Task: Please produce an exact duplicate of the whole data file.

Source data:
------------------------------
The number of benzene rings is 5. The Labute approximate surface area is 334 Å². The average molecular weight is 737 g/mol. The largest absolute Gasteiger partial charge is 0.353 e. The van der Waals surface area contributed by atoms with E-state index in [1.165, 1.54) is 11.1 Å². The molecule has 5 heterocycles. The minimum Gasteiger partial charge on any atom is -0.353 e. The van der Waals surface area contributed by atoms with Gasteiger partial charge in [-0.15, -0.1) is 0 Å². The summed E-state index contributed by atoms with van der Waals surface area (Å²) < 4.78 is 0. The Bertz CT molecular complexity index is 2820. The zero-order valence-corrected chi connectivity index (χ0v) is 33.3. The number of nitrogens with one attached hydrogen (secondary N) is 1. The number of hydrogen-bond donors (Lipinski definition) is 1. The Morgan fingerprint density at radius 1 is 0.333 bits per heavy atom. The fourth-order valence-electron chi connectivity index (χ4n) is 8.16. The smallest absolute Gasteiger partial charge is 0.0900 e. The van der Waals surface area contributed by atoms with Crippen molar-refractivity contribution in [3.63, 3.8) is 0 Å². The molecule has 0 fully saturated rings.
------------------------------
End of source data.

The number of benzene rings is 5. The Labute approximate surface area is 334 Å². The average molecular weight is 737 g/mol. The largest absolute Gasteiger partial charge is 0.353 e. The van der Waals surface area contributed by atoms with E-state index in [1.165, 1.54) is 11.1 Å². The molecule has 5 heterocycles. The minimum Gasteiger partial charge on any atom is -0.353 e. The van der Waals surface area contributed by atoms with Gasteiger partial charge in [-0.15, -0.1) is 0 Å². The summed E-state index contributed by atoms with van der Waals surface area (Å²) < 4.78 is 0. The Bertz CT molecular complexity index is 2820. The zero-order valence-corrected chi connectivity index (χ0v) is 33.3. The number of nitrogens with one attached hydrogen (secondary N) is 1. The number of hydrogen-bond donors (Lipinski definition) is 1. The Morgan fingerprint density at radius 1 is 0.333 bits per heavy atom. The fourth-order valence-electron chi connectivity index (χ4n) is 8.16. The smallest absolute Gasteiger partial charge is 0.0900 e. The van der Waals surface area contributed by atoms with Crippen molar-refractivity contribution in [3.63, 3.8) is 0 Å². The molecule has 0 fully saturated rings.